My assumptions about teaching and learning have affected my classroom on a daily basis (what activities I choose, how I introduce and go over content, even how I assign homework), and have affected the kinds of questions I’ve been asking and reflecting on for the past four years. I will tell you that I hate lecture- but I do lecture. I give a bellringer every day. Yes, I give the students time to work on it individually and in groups before we go over it, and yes, I ask the class for their answers, but I’m still the one directing the conversation and writing on the board. Isn’t that a lecture, albeit a short one? And I’ve definitely given other short lectures on material such as how to balance equations, what a dissolved ionic solid looks like, etc. My assumptions about what good teaching is led to mini-crises in my teacher identity. When I found that class discussions weren’t really working (the way that I wanted) and when I found myself lecturing more in my chemistry class than I did in my physics class (I didn’t want to be a lecturing teacher), when my students asked me for more lecture, I was left wondering if I’m just a bad teacher. I’ve had the fortune of having people I know and trust gently push back and help me unpack my assumptions about good teaching when I’ve struggled with these things.

I’m also realizing that my assumptions about the “best” ways to teach and for students to learn also influence my interactions with my colleagues. I have to remember to step back and think whenever I have a gut negative reaction against something that another teacher has proposed. How are my assumptions about teaching and learning affecting my reaction? I realize again and again how personal teaching is, and how invested we all are in our own practice, so I need to remember to be vulnerable and honest about my practice, even as I have strong feelings about why I teach the way that I teach. To be truly reflective (and to really grow as a teacher), I need to examine when and how my teaching strategies are working, and how to adjust them when necessary. Unfortunately, there’s no “magic bullet” to education (although many education reformers will tell you that their way will do it), and I know this. I want to be more reflective and flexible and cognizant of my own assumptions as I work with others, because teaching doesn’t happen in a bubble, and these conversations, even the hard, uncomfortable conversations where I feel slightly defensive, are how I’m growing as a teacher.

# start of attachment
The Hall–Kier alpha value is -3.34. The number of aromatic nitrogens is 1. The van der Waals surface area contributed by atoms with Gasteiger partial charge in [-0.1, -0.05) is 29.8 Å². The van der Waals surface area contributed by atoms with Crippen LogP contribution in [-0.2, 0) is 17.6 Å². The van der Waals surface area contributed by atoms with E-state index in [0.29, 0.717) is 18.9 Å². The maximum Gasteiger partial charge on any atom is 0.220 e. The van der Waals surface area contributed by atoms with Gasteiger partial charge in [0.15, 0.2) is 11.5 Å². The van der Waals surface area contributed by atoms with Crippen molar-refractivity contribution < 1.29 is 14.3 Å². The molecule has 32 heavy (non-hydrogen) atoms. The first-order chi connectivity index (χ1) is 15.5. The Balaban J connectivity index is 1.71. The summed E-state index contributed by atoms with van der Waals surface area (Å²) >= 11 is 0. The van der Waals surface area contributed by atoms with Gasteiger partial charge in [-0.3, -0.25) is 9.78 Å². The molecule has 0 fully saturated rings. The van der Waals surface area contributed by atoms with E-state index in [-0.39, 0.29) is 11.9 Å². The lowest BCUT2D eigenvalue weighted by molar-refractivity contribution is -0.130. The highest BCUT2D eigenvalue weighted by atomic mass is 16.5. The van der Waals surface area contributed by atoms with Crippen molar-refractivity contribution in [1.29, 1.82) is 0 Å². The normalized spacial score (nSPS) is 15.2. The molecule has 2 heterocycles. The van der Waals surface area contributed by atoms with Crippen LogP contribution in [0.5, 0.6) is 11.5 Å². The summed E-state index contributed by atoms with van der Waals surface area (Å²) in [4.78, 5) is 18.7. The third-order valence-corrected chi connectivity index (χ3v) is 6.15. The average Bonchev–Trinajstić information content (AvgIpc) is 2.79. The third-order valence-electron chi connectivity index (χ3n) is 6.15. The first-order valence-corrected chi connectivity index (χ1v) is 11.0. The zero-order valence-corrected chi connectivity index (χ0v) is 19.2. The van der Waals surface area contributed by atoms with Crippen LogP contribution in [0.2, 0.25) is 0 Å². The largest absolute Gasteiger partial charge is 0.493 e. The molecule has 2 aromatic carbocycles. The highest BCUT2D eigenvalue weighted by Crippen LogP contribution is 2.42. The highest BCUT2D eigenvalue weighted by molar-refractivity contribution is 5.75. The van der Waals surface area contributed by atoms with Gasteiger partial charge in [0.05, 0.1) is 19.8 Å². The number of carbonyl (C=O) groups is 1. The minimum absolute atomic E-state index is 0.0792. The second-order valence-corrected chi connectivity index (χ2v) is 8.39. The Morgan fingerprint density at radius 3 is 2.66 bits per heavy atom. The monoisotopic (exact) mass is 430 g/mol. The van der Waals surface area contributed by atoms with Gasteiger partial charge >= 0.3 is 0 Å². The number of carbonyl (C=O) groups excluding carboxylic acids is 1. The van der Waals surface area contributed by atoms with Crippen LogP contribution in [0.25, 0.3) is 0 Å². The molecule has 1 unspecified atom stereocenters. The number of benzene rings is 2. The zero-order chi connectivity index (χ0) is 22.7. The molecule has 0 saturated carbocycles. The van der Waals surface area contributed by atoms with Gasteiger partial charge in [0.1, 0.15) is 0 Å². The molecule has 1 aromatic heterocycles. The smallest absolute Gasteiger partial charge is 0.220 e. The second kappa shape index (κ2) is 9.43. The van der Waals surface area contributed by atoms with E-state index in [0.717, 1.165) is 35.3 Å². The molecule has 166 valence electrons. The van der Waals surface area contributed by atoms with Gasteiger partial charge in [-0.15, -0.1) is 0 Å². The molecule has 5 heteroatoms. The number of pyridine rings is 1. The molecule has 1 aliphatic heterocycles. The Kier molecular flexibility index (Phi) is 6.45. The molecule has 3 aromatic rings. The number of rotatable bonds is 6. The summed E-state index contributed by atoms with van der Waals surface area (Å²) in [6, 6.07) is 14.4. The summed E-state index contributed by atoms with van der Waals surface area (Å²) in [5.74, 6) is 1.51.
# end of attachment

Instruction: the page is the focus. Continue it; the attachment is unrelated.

Assumptions are a starting point. I don’t think assumptions are bad, because without them we wouldn’t get very far. Trying to model all gases as real gases is unnecessarily complicated if you’re operating within temperature/pressures where the gases behave more or less ideally. But I always had to be aware of my assumptions in my engineering calculations, and I usually had to double check at the end that they held up. In the same way, as I approach Year 4 of my teaching career, I want to be aware of my assumptions and how my assumptions are influencing my teaching decisions. Hopefully, this awareness will lead me to more reflective decision-making in my classroom.

Year 3- reflections